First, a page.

We have designed, fabricated, and tested a micromachined swirl-shaped IPMC actuator. The microfeatured IPMC device fabricated using the proposed process features plated metal layers only at the top and bottom regions and does not contain sidewalls, preventing the occurrence of shortcircuits. Conductive patterns were created on a PCB chip serving as a surface resistance measurement tool for the fabricated IPMC actuator. The top and bottom electrodes exhibited differences in surface resistance ranging from 80 to 150 Ω. The bottom electrodes consistently exhibited surface resistance values lower than those of the top electrodes and this could be due to the device fabrication process with rough rough-surfaced ZnO layer as a sacrificial layer. The current flow patterns exhibit asymmetric in relation to zero current values when bipolar square waves were used to drive the actuator with zero voltage bias. The motion of the fabricated actuator was characterized by measuring five selected points on the device. The results indicated that the actuator produced substantial out-of-plane displacement (the direction perpendicular to both electrodes) and slight in-plane displacement. The developed microfabrication process enables the creation of a versatile microfeatured IPMC actuator. The swirl-shaped actuator exhibited a simultaneous bending and rotating motion and might be useful as an active reflector for directing electromagnetic waves or laser beams.
This work was supported by National Science Council and Ministry of Economic Affairs in Taiwan for financial supports under contract number NSC101-2221-E-194-009-MY3 and 101-EC-17-A-05-S1-189.
Conflicts of Interest
The authors declare no conflict of interest.
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|Table 1. x-direction strain ratio defined as the z-direction displacement divided by the x coordinates of the five selected points.|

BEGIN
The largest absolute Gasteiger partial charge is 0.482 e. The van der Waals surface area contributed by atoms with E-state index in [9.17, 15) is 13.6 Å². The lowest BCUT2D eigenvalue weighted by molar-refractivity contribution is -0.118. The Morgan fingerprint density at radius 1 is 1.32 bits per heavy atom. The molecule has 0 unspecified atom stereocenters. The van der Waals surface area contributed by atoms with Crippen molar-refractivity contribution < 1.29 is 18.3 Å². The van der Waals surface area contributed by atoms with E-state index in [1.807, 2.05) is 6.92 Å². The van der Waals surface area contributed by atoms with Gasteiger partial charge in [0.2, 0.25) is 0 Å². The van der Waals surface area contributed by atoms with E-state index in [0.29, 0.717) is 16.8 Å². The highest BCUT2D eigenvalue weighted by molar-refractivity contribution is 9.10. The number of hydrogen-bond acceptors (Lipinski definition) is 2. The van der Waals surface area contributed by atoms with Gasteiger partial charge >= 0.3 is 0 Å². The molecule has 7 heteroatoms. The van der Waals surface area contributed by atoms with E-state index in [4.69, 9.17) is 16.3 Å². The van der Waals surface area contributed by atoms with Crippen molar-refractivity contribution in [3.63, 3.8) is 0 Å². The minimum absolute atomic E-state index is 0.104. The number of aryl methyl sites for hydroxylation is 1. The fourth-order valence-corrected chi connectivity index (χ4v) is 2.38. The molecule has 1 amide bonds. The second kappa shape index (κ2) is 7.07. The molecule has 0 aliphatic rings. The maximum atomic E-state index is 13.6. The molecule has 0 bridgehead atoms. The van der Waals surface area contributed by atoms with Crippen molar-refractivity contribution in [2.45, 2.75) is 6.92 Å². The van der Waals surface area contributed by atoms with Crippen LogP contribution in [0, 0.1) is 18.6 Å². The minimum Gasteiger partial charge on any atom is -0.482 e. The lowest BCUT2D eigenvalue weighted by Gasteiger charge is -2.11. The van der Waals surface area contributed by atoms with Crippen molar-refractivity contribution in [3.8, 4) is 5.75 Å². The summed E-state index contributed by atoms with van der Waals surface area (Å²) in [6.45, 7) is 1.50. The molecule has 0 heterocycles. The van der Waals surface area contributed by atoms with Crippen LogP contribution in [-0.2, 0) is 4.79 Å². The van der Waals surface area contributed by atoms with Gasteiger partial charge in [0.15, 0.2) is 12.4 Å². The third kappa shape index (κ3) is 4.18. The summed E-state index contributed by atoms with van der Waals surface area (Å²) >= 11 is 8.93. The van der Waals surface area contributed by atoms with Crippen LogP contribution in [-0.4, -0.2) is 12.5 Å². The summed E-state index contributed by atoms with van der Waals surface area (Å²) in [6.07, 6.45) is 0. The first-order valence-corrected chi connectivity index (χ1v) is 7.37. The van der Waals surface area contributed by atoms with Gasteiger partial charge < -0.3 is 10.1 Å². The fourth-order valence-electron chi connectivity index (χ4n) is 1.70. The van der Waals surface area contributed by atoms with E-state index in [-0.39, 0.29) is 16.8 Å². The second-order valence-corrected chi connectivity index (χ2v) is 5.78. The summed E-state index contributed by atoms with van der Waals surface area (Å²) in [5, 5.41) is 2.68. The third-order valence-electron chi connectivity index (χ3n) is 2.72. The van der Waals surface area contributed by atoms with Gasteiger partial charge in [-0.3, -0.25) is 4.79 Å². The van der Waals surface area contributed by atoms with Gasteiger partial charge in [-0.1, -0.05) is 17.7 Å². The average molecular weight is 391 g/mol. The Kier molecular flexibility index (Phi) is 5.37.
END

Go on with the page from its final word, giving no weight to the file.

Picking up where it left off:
|Location||x Coordinate (mm)||Strain Ratio|
|Table 2. Comparison and summary of existing and our developed IPMC devices.|
|Ref.||Raw Material||Shaping Method||Possibility for Fabricating Microfeatures||Fabricating Complex Geometry||Device Function|
|||Nafion film||Knife cutting||Depending on cutting skill||Depending on cutting skill||Biomimetic robotic Venus flytrap|
|||Nafion film||Cutting and thermal treatment||Sliced strip determines the feature||Suitable for making helical structure||Helical IPMC actuators for radius control|
|||Nafion film||Knife cutting||Electrode can be made with microfeatures||Photolithography-made electrodes can have complex geometry||Monolithic fabrication of multi degree-of-freedom IPMC actuator|
|||Nafion film||Laser machining||Yes (depend on laser spots)||Controlled by moving work station||Microstrips for microsensing and microactuation|
|This work||Nafion solution||Micromold using photolithography||Yes (microfabrication technology)||Depending on the microchannel design||Swirl-shaped device for directing laser beams|